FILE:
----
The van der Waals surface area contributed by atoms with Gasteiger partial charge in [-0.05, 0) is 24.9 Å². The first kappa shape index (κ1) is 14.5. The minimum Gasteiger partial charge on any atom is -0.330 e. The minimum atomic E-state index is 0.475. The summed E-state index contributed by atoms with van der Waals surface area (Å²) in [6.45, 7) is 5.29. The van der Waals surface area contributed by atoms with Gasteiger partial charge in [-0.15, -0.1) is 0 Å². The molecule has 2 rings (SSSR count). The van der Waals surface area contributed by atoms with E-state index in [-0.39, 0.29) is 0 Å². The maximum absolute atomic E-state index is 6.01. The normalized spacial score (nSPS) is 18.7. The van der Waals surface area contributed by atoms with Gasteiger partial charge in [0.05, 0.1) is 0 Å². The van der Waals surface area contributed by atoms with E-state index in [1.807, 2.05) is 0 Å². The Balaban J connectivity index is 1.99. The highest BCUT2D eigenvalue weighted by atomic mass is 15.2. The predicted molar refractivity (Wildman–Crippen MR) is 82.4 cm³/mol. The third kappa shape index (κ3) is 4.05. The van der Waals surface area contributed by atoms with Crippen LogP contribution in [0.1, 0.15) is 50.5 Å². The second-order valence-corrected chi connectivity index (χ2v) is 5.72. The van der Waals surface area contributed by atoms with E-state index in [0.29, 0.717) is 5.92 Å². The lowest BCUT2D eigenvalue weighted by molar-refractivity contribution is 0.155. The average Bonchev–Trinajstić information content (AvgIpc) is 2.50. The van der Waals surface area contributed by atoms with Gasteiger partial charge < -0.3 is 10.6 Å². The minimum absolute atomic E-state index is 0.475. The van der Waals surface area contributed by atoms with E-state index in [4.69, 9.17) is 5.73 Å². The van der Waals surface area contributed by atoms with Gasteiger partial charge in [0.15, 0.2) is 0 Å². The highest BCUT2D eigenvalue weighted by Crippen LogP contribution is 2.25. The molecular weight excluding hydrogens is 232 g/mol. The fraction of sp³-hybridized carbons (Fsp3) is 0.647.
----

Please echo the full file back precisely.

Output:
The van der Waals surface area contributed by atoms with Gasteiger partial charge in [-0.05, 0) is 24.9 Å². The first kappa shape index (κ1) is 14.5. The minimum Gasteiger partial charge on any atom is -0.330 e. The minimum atomic E-state index is 0.475. The summed E-state index contributed by atoms with van der Waals surface area (Å²) in [6.45, 7) is 5.29. The van der Waals surface area contributed by atoms with Gasteiger partial charge in [-0.15, -0.1) is 0 Å². The molecule has 2 rings (SSSR count). The van der Waals surface area contributed by atoms with E-state index in [-0.39, 0.29) is 0 Å². The maximum absolute atomic E-state index is 6.01. The normalized spacial score (nSPS) is 18.7. The van der Waals surface area contributed by atoms with Gasteiger partial charge in [0.05, 0.1) is 0 Å². The van der Waals surface area contributed by atoms with E-state index in [1.807, 2.05) is 0 Å². The Balaban J connectivity index is 1.99. The highest BCUT2D eigenvalue weighted by atomic mass is 15.2. The predicted molar refractivity (Wildman–Crippen MR) is 82.4 cm³/mol. The third kappa shape index (κ3) is 4.05. The van der Waals surface area contributed by atoms with Crippen LogP contribution in [0.1, 0.15) is 50.5 Å². The second-order valence-corrected chi connectivity index (χ2v) is 5.72. The van der Waals surface area contributed by atoms with E-state index in [0.29, 0.717) is 5.92 Å². The lowest BCUT2D eigenvalue weighted by molar-refractivity contribution is 0.155. The average Bonchev–Trinajstić information content (AvgIpc) is 2.50. The van der Waals surface area contributed by atoms with Gasteiger partial charge < -0.3 is 10.6 Å². The minimum absolute atomic E-state index is 0.475. The van der Waals surface area contributed by atoms with E-state index in [4.69, 9.17) is 5.73 Å². The van der Waals surface area contributed by atoms with Gasteiger partial charge in [0.15, 0.2) is 0 Å². The highest BCUT2D eigenvalue weighted by Crippen LogP contribution is 2.25. The molecular weight excluding hydrogens is 232 g/mol. The fraction of sp³-hybridized carbons (Fsp3) is 0.647.